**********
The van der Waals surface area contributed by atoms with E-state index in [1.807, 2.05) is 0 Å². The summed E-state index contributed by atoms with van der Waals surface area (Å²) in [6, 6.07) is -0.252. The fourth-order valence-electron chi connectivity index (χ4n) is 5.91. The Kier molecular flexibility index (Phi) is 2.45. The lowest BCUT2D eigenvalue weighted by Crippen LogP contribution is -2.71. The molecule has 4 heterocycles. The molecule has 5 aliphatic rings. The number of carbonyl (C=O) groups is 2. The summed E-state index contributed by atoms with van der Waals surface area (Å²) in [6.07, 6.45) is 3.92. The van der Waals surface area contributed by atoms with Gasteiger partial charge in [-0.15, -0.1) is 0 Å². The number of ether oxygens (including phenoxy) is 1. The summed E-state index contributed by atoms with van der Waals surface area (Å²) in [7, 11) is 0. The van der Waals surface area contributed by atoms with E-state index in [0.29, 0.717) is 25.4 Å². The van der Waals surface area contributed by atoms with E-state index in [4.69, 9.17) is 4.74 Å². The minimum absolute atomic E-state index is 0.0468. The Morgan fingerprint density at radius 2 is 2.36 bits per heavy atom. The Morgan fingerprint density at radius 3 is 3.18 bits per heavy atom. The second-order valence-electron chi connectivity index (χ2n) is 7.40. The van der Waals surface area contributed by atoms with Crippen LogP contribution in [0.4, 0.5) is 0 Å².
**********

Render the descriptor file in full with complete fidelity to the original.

The van der Waals surface area contributed by atoms with E-state index in [1.807, 2.05) is 0 Å². The summed E-state index contributed by atoms with van der Waals surface area (Å²) in [6, 6.07) is -0.252. The fourth-order valence-electron chi connectivity index (χ4n) is 5.91. The Kier molecular flexibility index (Phi) is 2.45. The lowest BCUT2D eigenvalue weighted by Crippen LogP contribution is -2.71. The molecule has 4 heterocycles. The molecule has 5 aliphatic rings. The number of carbonyl (C=O) groups is 2. The summed E-state index contributed by atoms with van der Waals surface area (Å²) in [6.07, 6.45) is 3.92. The van der Waals surface area contributed by atoms with Gasteiger partial charge in [-0.15, -0.1) is 0 Å². The number of ether oxygens (including phenoxy) is 1. The summed E-state index contributed by atoms with van der Waals surface area (Å²) in [7, 11) is 0. The van der Waals surface area contributed by atoms with E-state index in [0.29, 0.717) is 25.4 Å². The van der Waals surface area contributed by atoms with E-state index in [4.69, 9.17) is 4.74 Å². The minimum absolute atomic E-state index is 0.0468. The Morgan fingerprint density at radius 2 is 2.36 bits per heavy atom. The Morgan fingerprint density at radius 3 is 3.18 bits per heavy atom. The second-order valence-electron chi connectivity index (χ2n) is 7.40. The van der Waals surface area contributed by atoms with Crippen LogP contribution in [0.4, 0.5) is 0 Å².